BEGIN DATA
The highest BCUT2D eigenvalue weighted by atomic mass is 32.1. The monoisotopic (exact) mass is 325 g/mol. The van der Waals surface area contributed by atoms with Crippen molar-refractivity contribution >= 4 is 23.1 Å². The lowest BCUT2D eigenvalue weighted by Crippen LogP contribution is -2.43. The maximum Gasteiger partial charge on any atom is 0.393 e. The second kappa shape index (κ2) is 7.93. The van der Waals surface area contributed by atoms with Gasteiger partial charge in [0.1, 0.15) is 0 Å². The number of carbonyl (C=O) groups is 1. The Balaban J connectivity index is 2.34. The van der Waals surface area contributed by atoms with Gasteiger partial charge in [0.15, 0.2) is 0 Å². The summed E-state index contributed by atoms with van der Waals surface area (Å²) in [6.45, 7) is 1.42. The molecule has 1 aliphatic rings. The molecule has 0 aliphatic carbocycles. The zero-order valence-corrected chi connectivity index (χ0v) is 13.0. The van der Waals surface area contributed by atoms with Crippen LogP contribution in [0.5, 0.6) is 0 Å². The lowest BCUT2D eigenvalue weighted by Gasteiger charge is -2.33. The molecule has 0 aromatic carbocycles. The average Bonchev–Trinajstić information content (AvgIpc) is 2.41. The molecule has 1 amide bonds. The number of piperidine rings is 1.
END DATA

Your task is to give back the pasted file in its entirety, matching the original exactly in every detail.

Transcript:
The highest BCUT2D eigenvalue weighted by atomic mass is 32.1. The monoisotopic (exact) mass is 325 g/mol. The van der Waals surface area contributed by atoms with Crippen molar-refractivity contribution >= 4 is 23.1 Å². The lowest BCUT2D eigenvalue weighted by Crippen LogP contribution is -2.43. The maximum Gasteiger partial charge on any atom is 0.393 e. The second kappa shape index (κ2) is 7.93. The van der Waals surface area contributed by atoms with Gasteiger partial charge in [0.1, 0.15) is 0 Å². The number of carbonyl (C=O) groups is 1. The Balaban J connectivity index is 2.34. The van der Waals surface area contributed by atoms with Gasteiger partial charge in [0.15, 0.2) is 0 Å². The summed E-state index contributed by atoms with van der Waals surface area (Å²) in [6.45, 7) is 1.42. The molecule has 1 aliphatic rings. The molecule has 0 aliphatic carbocycles. The zero-order valence-corrected chi connectivity index (χ0v) is 13.0. The van der Waals surface area contributed by atoms with Crippen LogP contribution in [0.5, 0.6) is 0 Å². The lowest BCUT2D eigenvalue weighted by Gasteiger charge is -2.33. The molecule has 0 aromatic carbocycles. The average Bonchev–Trinajstić information content (AvgIpc) is 2.41. The molecule has 1 amide bonds. The number of piperidine rings is 1.